Ree clung to Litzana as hard as he could. “We’re going to die! We’re going to die! We’re going to die!”

          Litzana ignored him, trying not to trip. Roots snagged at her ankles. Vines whipped at her face. The musky breeze tangled through her hair, and all she could see was green.

          “We’re going to die, we’re going to die, we’re—” Ree suddenly stopped shrieking, jabbing a finger toward the sky. “Look! Amia!”

          Litzana looked just in time to see a black and silver pegasus swoop from the treetops.  “I see her, Ree. Hold on.”

          The pegasus landed in a rush of feathers. Litzana didn’t stop, latching onto the mare’s neck and vaulting herself onto her back. She tucked Ree into her lap, wincing as his head knocked into her chest. “Fly, girl!” Wings swept the wind, muscles rippled beneath a mocha coat, and the pegasus galloped into the air. Litzana risked a last strike with her psionics, punching upward with her mind and clearing a hole in the canopy. They burst out of the forest to meet the sunset, then . . . everything stopped. A sudden stillness surrounded them.

          Litzana gasped for air, realizing how fast her heart was beating. She looked down to see the damage, and the hill below them convulsed, gravel tumbling down its slope, boulders crashing into a mass of rubble, burying the exit even deeper than before. A keen moaned in the wind, Graxilyphet’s roar of defeat echoing from inside the cave.

          Litzana’s breath whooshed in relief. “Whoo!” She burst out laughing, slumping across the pegasus’s back. “We made it! We are alive!”

          Ree’s grumble mixed with a whine, and he dropped his face into the pegasus’s mane. “Her sense of humor is different from mine. Poor little me. What did I ever do?”

          Litzana giggled, her shoulders bobbing as she tried to contain herself. Ree reached behind him and pinched her. “Ow, hey!” She shoved him on the back of the head, then snickered and squished him into a hug. “Oh, are you okay, little gecko?”

          “She will get off of me!”

          He struggled in her arms, trying to find a place to bite her. She dodged, tickling him on his side. He kicked, then squealed when he almost slipped off the pegasus’s back.

          “Back to the not talking to me thing, I see. I think you owe me more than a copper and five iron after all of that.”

          Ree sputtered. “She wants extra kessa when she almost got me killed. How funny of her.”

          “This was your crazy plan. You almost got me killed.” She tried not to remember the more serious development of their adventure. It would take a while for Graxilyphet to dig himself out, but he wouldn’t stay trapped forever. Litzana fingered the gold border on her coat. “You know . . . with what we just did, maybe we should move. I mean, pack up, send our regards, send out a Flying Snake’s Day card to the area before we say goodbye. The dragon could come after us. Jersæg is just a few miles from here. I know the ruins are our home, but . . .” She nudged him in the ribs. “I hear the shards of Glasshaven are pretty this time of year.”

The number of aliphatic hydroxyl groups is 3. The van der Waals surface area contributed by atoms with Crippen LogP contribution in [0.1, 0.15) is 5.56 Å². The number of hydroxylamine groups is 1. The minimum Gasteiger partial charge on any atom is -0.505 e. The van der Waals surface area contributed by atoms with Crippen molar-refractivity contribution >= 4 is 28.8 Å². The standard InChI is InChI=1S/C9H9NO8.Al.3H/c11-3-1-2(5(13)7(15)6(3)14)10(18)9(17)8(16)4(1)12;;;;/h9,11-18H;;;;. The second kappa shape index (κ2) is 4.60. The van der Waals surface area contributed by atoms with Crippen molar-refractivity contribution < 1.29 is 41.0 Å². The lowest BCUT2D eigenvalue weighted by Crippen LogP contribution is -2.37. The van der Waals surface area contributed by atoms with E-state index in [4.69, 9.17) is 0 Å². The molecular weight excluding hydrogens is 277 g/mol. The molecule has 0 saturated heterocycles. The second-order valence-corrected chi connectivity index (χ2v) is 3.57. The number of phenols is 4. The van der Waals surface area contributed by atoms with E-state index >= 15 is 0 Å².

Ree grumbled a curse. “We need to find another dragon.”

          Litzana flicked one of the hoops dangling from his ear. “No, we are not doing this again.”

          “Yes.”

          “No.”

          “Yes.”

          The pegasus snorted, and Litzana realized they were flying around in circles. Sorry, Nemsa. She touched the mare’s neck, directing her back toward Jersæg.

          The sun slipped between the peaks of the Dragonhorn Mountains, orange and purple dancing in their crags. Mysterious hoots and animal calls trilled up from the rainforest, fog drifting its fingers over the treetops, and Nemsa’s black coat blended with the twilight, stars beginning to twinkle from behind the clouds. Ree tried to see past the tumble of silver pegasus feathers, boosting himself up as much as he dared, but he couldn’t match their height. “I wonder if she is taking us home,” he said.

          Litzana’s mouth twitched in a faint smile. She glanced down at the forest sprawling below them, consuming almost all of the east in its blanket of green. “Yes, Amia is taking us back to Jersæg.”

          Nemsa flared her nostrils at the wrong name, shooting Litzana a look, but Litzana avoided her glare, speaking in her mind again. I am sorry, girl. Litzana Riel is not my name, either.

          Ree mumbled under his breath, glaring at pegasus wings.

          “Come on, Ree,” Litzana said. “Cheer up.”

          He shook his head.

          “We can always rob one of the Veldriss’s caravans. You like doing that.”

          The mimic perked up a bit. “Does she think there might be shiny things?”

          “Maybe a whole chest full.” She played with one of her coat buttons. “This is the Doll’s Eye Province, Lower Doll’s Eye at that, so there would not be many caravans here, but the trade roads in Upper Hellebore are always great for a little bandit time. Somewhere near Clearbrooke, maybe?” Graxilyphet’s discovery of her true identity hushed over her shoulder, instinct whispering for her to flee. “Maybe we should travel there. Get away from Jersæg . . .”

          Ree’s long nose twitched, and he fiddled with one of his earrings. “Maybe.”

          “There might be some honey-covered sterras in it for us.”

          “I do like those.” The mimic licked his lips.

          Litzana reclined on the pegasus’s back, letting Ree’s imagination do the rest of the work. She looked over her shoulder toward the ground, half-expecting someone to be watching her from the cover of the canopy. The wind tossed through her hair, Nemsa’s wings rushing to a soothing tempo, but the evening prickled across her skin.

          There were assassins in the east.

[End of Teaser]